I started in IT in 1991 and have been through a number of roles and jobs since then, only finding my calling 😉 and emerging as a business analyst in the last twelve years.
I’ve recently been looking back and trying to see how the role has evolved in that period.
Think enterprise, act local
The first trend is the shift of focus from a local, short term, problem-specific approach to take in a progressively broader, longer term view until you take in the entire enterprise (aka enterprise architecture).
The local, short term focus is very much still in evidence but there are certain questions which are recognised more as valid and important
– how does this support the business strategy?
– what are the business benefits?
– the solution should do X but have you decided on the end to end business process that shows where the solution fits?
Of course, in our rush to deliver, we may not be given the time to answer these questions but at least people recognise they are important and valid questions.
Focus on Business not IT
The most important trend for me is the move from business analysis being an activity that defines and delivers IT systems to defining and delivering a business solution. The focus should be on the business and its needs – an IT system may or may not result but it is irrelevant as long as the ‘solution’ is the right one for the business.
The IT tail should not be wagging the business dog.
Recognition of business analysis as a profession
Another trend is the recognition of business analysis as a professional skill. The business world are starting to recognise that an ability to model, understand and analyse the business is a very important skill, especially as the world and businesses change at an ever increasing rate. The low hanging fruit that deliver a quick, cost saving IT solution have almost disappeared. If we are to improve our businesses, we need to understand them better and ensure the changes we make are the right ones now and for the longer term.
The emergence of professional qualifications (ISEB and CBAP) and professional organisations (IIBA – International Institute of Business Analysis) recognises the need to quantify and formalise these skills so that we can understand the range of skills, the level of ability of an individual or organisation and the path to improving that skill. Business analysis is actually very broad and it is unlikely that any one individual is familiar and experienced in the entire range of skills.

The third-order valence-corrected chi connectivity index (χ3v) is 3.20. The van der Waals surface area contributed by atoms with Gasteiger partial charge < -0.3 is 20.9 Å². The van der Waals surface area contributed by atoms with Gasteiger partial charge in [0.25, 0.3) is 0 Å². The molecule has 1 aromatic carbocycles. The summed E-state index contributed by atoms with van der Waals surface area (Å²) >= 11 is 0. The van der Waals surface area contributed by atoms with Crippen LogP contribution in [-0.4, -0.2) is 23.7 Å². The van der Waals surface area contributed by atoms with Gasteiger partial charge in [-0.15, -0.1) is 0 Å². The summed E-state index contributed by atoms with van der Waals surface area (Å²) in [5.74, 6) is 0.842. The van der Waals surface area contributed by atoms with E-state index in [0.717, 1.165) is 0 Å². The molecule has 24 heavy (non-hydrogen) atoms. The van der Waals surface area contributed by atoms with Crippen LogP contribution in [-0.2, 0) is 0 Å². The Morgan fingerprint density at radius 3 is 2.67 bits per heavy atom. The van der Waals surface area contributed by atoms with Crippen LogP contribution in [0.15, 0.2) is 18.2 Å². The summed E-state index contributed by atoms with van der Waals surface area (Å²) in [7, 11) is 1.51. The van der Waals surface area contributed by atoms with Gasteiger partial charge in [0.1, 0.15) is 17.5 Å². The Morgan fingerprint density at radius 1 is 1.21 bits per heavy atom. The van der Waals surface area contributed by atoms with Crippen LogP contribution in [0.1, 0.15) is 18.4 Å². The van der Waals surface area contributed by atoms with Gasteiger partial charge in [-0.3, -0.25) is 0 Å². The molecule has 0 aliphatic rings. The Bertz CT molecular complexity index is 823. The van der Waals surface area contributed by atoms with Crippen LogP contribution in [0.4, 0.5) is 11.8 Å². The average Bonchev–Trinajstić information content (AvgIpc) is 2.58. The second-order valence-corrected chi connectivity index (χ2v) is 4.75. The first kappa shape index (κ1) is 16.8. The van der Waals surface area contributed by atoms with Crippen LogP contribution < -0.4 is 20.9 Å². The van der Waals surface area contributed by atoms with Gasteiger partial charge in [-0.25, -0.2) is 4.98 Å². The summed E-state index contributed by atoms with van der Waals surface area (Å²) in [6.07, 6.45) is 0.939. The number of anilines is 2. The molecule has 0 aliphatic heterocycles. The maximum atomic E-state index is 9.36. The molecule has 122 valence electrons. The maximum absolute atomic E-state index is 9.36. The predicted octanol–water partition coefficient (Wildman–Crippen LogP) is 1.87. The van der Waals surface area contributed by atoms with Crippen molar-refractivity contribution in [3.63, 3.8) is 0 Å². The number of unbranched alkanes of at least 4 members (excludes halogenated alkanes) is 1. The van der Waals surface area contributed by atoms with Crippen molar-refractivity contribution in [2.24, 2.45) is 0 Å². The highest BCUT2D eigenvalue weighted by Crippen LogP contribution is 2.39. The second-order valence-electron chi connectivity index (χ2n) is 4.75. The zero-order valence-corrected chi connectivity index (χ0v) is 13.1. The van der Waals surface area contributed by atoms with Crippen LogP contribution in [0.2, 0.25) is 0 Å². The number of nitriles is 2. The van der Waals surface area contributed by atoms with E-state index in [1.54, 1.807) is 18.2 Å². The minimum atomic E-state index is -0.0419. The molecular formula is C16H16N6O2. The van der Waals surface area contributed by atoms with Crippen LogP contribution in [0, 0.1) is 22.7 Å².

Emergence of specialist business analysts
Business analysts tended to have come from either a business background or an IT background. Those with a business background tended to be capable in their particular area of business expertise but weaker in the modelling and, in particular, IT-specific modelling skills. The reverse would be true of a business analyst with an IT background.
There are many flavours of business analysts today which include the following:
Journeyman business analyst
Broad experience of many different industry sectors with good experience of a range of business analysis techniques.
Tends to be freelance or generalist consultant where this sort of experience arises.
Will engage on new jobs and will expect to learn the business area quickly and will be proactive in achieving a productive level of competence quickly.
Business analyst domain expert
Same sector, same company with lots of company-specific business knowledge.
Expertise on business analysis techniques will depend on their motivation, exposure to outside influences and company professional development policies.
Industry sector specialist business analyst
Focussed on an industry sector. Similar to a journeyman business analyst but with focus on a particular industry sector.
Will shape professional development to improve knowledge of industry sector over general business analysis skills.
This sort of individual may well advise on company strategy or drive project requirements borne out of their specialist knowledge.
Specialist business analyst
Focussed around a particular specialism within business analysis. This could be based on a specialism within the business (e.g. business architect, related closely to strategy) or a particular methodology (e.g. Agile or Rational Unified Process).